He was born Stanley Smith Master in London on 9 May 1903 and began his musical career in 1917 as a boy musician in the Cheshire Regiment in which he served until 1929. There he at first played piccolo and flute, then saxophone; but he soon became attracted to the sonorities of brass instruments and that was to be a lifelong love affair. Whilst in the army he had ample opportunity to assess the capabilities of the various instruments; generally speaking, he was self taught.
Recalled to the army during the Second World War he travelled more than ten thousand miles with the regimental band, entertaining troops in Sicily, Italy and later Austria. Each concert ended with aGood Night Song, written, composed and conducted by himself. (He composed other songs during his career, among them The Biggest Blooming Marrow in the World). In Austria during 1945-6 the band broadcast every week on the Forces network from Graz and for those engagements he was both announcer and player.
Discharged again from the army in 1946, he decided to become a full-time arranger and composer and from then on the story of his life becomes effectively a long list of publications. It was a great day for him when Harry Mortimer formed the All-Star Brass band and included in its first recording Siebert’s Polished Brass and cornet trio Three Jolly Sailormen. In addition Mortimer asked him to make arrangements for the Band; other All-Star Siebert recordings included Warriors Three and, possibly his best known piece, The Lazy Trumpeter. Recordings of Siebert compositions also came from other bands, among them Fodens, Creswell Colliery, Morris Motors, Fairey and Cory. He arranged for Chappell. His galop Over the Sticks was adopted as the signature tune of the radio programme "Mid-day Music Hall". He died in 1984.
Siebert’s publications, arrangements and originals, are legion. The great majority are for brass, for either quartet or (mostly) full band. A number were for military or wind band – he had after all been a military musician – and these include Bees a-Buzzin’, once popular as a brass band piece but also done for four saxophones and military band, Military Cha-Cha and the clarinet feature Wind in the Wood. Occasionally he wrote for orchestra and Tick Tock Serenade is an example.
His arrangements for brass were often of popular hits or traditional tunes but they also included César Franck’s The Accursed Huntsman and works by, among others, Bach, Mozart, Verdi, Delibes, Brahms, Mussorgsky, Massenet and Tchaikovsky. Compositions included many marches (The Big Parade, The Legionnaires, Follow the Band, Marching Sergeants, Vermont, Ballycastle Bay, On the Ball, The Rover’s Return, The Queen’s Guard, Portsmouth Chimes and The Queen’s Trumpeters) and solos for various instruments including some, in his day at any rate, not often accorded solo status, like The Bombastic Bombardon and Dear to my Heart for bass and The Eternal Triangle for triangle as well as, more usually, for trombone (Fiorella) and cornet (Tango Militaire).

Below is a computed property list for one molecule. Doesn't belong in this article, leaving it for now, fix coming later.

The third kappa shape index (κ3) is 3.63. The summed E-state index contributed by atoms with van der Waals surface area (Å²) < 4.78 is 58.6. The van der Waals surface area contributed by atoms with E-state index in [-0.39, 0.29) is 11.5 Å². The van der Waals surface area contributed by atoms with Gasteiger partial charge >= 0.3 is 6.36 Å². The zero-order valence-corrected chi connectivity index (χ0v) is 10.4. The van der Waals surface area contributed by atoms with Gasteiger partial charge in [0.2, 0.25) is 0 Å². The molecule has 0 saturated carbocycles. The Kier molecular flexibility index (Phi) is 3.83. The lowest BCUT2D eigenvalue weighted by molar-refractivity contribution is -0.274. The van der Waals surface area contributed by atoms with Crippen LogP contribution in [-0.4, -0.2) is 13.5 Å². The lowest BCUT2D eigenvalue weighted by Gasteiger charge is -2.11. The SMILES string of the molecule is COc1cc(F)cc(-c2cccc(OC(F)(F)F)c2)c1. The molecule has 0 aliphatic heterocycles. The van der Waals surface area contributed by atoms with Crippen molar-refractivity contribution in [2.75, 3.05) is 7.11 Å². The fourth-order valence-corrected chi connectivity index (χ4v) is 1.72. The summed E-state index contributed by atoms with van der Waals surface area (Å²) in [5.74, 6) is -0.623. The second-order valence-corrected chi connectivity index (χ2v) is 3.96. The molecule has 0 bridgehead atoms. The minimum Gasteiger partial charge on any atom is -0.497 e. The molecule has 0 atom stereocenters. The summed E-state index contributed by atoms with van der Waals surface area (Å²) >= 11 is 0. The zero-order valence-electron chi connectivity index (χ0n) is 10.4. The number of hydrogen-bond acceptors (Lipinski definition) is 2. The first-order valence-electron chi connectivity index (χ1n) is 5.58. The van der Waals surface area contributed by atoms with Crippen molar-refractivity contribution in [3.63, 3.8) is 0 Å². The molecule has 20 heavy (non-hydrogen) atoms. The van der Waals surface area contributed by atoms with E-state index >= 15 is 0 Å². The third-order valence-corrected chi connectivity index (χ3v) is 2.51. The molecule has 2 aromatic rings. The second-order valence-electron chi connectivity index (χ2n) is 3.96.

A remarkable number of Siebert publications seem to constitute an extended "Cook’s Tour" of the United States: Boston Bounce, Carolina Cakewalk, Connecticut Capers, Delaware Waltz, Hawaiian Hoedown, Louisiana Polka, Rhode Island Rag, Salt Lake City Samba, Santa Fe Trail, Texas Tango andMarching to Michigan. These and other miniatures, like Boogie in the Bandstand, the Latin American numbers Cucarumba and Tango Taquin, Edelweiss Waltz, the pasodoble La Mancha, Brass Band Bounce, the "rondo giocoso" Irish Rondo, Gipsy Wedding, Brass Tacks, Palm Beach (a barcarolle),Little Dutch Doll, John Gilpin’s Ride, Three Jolly Airmen and the Irish, Scottish and Welsh Cameos are all short. Rather longer are the suites Brass Band Sketches and The Rising Generation, Summer Serenade and the spring fantasy The Cuckoo and the Bumblebee.
If my experience is any guide, Siebert must have claimed royalties on a huge number of performances, but unlike some writers for band – Eric Ball, Gilbert Vinter, Gordon Langford and Denis Wright among them – the virtual lack in his output of a major work has probably meant that his reputation stands lower than theirs. But for all that, he is worthy of our remembrance.
© COPYRIGHT Philip Scowcroft, 2005